CATASTROPHE AND CONFESSION 199
on the good side of her. Of course, Mrs. Barry didn't say just that to me, but I'm a pretty good judge of human nature, that's what."
"I'm such an unlucky girl," mourned Anne. "I'm always getting into scrapes myself and getting my best friends—people I'd shed my heart's blood for—into them, too. Can you tell me why it is so, Mrs. Lynde ?"
"It's because you're too heedless and impulsive, child, that's what. You never stop to think—whatever comes into your head to say or do you say or do it without a moment's reflection."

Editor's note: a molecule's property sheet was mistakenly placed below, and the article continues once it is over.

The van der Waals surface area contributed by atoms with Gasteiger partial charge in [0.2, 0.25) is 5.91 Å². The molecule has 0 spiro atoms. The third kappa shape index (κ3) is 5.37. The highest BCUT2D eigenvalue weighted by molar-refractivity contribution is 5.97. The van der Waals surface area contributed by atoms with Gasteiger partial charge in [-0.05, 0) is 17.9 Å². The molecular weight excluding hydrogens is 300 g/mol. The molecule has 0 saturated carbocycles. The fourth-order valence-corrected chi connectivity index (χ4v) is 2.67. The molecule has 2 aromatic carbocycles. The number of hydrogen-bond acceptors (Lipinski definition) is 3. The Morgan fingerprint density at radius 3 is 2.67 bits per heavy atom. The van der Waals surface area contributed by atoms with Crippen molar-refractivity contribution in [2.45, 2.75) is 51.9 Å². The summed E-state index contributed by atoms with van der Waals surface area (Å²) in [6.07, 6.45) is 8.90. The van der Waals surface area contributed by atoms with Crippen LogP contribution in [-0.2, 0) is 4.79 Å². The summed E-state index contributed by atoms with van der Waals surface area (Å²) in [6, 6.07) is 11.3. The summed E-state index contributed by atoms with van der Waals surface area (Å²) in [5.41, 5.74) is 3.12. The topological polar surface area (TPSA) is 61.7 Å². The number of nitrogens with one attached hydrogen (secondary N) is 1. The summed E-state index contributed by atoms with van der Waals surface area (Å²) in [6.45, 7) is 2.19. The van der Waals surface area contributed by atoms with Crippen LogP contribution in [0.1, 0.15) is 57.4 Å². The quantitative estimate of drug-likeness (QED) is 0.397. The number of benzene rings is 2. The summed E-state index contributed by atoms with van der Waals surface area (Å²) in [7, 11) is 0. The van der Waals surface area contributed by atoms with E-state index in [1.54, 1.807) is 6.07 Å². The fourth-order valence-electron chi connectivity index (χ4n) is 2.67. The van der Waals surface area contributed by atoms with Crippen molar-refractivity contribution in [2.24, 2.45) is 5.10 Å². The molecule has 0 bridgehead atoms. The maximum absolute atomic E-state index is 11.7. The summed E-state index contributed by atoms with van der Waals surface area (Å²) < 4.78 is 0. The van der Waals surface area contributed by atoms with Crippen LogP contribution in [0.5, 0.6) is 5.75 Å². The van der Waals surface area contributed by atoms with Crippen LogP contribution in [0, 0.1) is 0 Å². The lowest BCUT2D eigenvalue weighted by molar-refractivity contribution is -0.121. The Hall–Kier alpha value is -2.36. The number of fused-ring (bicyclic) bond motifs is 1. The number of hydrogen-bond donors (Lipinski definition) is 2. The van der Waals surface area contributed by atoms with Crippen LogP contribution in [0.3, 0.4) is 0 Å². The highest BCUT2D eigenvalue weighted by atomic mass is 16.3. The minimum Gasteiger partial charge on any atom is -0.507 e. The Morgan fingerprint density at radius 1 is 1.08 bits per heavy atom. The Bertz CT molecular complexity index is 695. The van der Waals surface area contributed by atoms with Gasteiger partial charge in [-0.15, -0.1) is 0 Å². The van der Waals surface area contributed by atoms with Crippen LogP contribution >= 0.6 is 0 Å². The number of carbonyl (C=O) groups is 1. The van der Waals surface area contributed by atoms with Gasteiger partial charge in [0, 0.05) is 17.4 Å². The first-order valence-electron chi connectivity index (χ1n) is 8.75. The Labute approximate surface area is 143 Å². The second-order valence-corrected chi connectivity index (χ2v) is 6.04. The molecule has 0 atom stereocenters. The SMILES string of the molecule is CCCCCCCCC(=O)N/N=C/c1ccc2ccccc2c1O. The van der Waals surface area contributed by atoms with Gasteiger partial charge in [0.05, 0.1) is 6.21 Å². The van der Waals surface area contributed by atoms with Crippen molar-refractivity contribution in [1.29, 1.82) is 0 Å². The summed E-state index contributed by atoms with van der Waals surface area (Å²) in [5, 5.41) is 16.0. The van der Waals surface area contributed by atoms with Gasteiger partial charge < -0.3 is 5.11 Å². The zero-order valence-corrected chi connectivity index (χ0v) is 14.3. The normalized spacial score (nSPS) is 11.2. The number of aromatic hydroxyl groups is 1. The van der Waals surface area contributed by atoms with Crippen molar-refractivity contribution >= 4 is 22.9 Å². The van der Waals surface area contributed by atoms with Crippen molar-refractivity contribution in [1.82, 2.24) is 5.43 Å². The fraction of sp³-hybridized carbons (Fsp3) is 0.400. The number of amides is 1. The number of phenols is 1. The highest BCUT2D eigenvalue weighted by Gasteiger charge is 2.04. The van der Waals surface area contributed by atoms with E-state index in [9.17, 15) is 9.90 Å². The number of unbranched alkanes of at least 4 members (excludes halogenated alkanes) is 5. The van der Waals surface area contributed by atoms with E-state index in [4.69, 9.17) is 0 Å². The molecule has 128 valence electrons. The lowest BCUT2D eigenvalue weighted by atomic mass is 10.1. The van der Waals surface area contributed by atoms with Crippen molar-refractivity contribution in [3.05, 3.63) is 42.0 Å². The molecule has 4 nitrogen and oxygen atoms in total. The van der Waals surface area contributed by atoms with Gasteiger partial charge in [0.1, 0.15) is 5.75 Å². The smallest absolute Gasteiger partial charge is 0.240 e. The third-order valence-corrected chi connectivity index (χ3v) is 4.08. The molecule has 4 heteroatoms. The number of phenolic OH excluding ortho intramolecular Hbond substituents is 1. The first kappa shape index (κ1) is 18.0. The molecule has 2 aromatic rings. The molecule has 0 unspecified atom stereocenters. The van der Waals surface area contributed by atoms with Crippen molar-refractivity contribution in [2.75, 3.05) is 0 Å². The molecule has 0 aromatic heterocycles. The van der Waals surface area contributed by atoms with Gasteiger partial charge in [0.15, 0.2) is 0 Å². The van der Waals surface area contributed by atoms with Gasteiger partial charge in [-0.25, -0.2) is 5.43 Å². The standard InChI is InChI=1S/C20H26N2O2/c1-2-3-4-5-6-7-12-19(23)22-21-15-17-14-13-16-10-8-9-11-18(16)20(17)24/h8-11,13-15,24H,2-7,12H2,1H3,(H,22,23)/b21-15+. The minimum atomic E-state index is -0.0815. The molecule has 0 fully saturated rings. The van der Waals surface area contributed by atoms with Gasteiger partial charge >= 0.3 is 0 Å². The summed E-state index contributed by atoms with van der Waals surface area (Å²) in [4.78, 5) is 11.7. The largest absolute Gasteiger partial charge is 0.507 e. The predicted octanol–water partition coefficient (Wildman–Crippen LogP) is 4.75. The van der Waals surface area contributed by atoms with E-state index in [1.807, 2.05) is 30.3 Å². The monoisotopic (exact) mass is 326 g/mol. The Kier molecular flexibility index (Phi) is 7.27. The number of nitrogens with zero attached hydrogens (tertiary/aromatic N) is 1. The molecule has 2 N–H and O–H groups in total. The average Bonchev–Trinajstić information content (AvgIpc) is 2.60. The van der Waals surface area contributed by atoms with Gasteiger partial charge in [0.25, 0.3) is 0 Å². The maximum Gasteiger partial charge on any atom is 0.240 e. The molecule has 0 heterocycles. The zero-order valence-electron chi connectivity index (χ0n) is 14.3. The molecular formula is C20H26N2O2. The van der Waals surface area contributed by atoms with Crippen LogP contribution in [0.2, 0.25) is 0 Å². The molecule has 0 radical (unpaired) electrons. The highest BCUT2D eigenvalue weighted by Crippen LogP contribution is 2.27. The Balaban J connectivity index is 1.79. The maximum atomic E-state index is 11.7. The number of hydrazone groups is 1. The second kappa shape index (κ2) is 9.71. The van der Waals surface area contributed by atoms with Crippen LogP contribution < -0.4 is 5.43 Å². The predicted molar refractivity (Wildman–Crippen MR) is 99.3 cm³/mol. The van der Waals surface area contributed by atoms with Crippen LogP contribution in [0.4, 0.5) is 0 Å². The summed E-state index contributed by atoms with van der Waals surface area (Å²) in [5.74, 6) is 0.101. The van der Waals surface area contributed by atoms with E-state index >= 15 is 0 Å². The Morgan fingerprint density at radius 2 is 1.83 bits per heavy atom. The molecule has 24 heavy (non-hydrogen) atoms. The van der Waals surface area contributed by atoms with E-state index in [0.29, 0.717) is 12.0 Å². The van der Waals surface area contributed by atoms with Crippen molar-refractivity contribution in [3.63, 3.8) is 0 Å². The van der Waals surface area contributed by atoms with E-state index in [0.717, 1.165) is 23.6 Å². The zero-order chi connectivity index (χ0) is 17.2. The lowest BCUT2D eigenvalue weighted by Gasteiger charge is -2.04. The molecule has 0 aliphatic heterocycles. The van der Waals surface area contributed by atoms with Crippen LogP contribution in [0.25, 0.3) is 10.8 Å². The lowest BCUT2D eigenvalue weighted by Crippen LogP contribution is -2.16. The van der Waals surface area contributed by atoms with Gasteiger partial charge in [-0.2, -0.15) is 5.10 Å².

"Oh, but that's the best of it," protested Anne. "Something just flashes into your mind, so exciting, and you must out with it. If you stop to think it over you spoil it all. Haven't you never felt that yourself, Mrs. Lynde?"
No, Mrs. Lynde had not. She shook her head sagely.
"You must learn to think a little, Anne, that's what. The proverb you need to go by is 'Look before you leap'—especially into spare-room beds."
Mrs. Lynde laughed comfortably over her mild joke, but Anne remained pensive. She saw nothing to laugh at in the situation, which to her eyes appeared very serious. When she left Mrs. Lynde's she took her way across the crusted fields to Orchard Slope. Diana met her at the kitchen door.
"Your Aunt Josephine was very cross about it, wasn't she?" whispered Anne.
"Yes," answered Diana, stifling a giggle, with an apprehensive glance over her shoulder at the closed sitting-room door. "She was fairly dancing with rage.